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Anatomy of a talking point: Donald Trump on the JFK assassination

Linda Qiu
By Linda Qiu May 6, 2016

It’s a case study in Donald Trump’s art of the unreal.

First, raise an outrageous untruth: Trump throws a rhetorical grenade at rival Ted Cruz on the day of the critical Indiana primary, linking Cruz’s father to the man who shot President John F. Kennedy. Cruz’s father calls the charge "ludicrous" and PolitiFact agrees, rating it Pants on Fire.

Next, bank on the media coverage: Trump highlights Cruz’s outrage, then soundly wins the Hoosier State, prompting Cruz to suspend his campaign.

After that, ride it out: The presumptive Republican presidential nominee refuses to apologize and instead defends his attack with more inaccurate claims, before sort of taking it back.

This chain of misinformation epitomizes Trump’s long-time philosophy of hyperbole as promotion, bombast over facts. The strategy earned him PolitiFact’s 2015 Lie of the Year and, as many pundits have noted, helped him become the GOP’s last man standing.

The initial Pants on Fire claim about Rafael Cruz Sr. and Lee Harvey Oswald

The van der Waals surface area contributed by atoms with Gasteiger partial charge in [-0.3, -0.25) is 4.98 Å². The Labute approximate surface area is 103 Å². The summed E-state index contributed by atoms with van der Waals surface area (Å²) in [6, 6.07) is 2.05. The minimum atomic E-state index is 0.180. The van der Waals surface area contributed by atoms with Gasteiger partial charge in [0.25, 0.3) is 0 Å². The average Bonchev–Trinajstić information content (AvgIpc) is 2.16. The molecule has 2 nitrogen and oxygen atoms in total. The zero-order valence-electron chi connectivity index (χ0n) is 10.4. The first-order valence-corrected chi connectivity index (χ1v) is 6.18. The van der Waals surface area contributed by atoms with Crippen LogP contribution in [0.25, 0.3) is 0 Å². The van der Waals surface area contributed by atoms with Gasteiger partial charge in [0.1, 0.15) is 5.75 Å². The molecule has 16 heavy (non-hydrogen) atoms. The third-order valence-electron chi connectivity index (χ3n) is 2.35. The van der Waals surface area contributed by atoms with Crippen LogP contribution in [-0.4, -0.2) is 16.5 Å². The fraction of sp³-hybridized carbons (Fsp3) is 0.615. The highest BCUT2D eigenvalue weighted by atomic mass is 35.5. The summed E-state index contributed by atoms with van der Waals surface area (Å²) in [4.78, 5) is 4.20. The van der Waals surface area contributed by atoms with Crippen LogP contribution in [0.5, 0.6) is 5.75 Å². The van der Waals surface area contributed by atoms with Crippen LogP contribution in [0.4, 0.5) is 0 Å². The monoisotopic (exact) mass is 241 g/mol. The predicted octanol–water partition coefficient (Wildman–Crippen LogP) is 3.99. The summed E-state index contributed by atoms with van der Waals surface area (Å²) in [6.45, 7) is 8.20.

Trump first made the inflammatory claim on the morning of May 3 on Fox and Friends: Cruz’s "father was with Lee Harvey Oswald prior to Oswald being, you know, shot."

The charge is lifted straight from the grocery store checkout tabloids, specifically a National Enquirer report based on photos of Oswald handing out pro-Fidel Castro pamphlets in New Orleans in 1963.

Two photo experts told the Enquirer that another man in the grainy image bears a resemblance to young Rafael Cruz Sr. We tried unsuccessfully to reach those experts.

But Cole Calistra, the chief technology officer of Kairos, a Miami-based facial recognition software company, was skeptical about claims of a positive identification. Calistra told PolitiFact that the photos are too grainy "to perform a proper match one way or the other."

Bearing this in mind, we had a freelance programmer test it out using Kairos’ software, and he did not find a match between the unidentified man next to Oswald and Cruz.

At the same time, multiple experts on early 1960s pro-Castro advocacy said they have never seen evidence of Cruz associating with Oswald and considered Trump’s claim implausible at best and ridiculous at worst.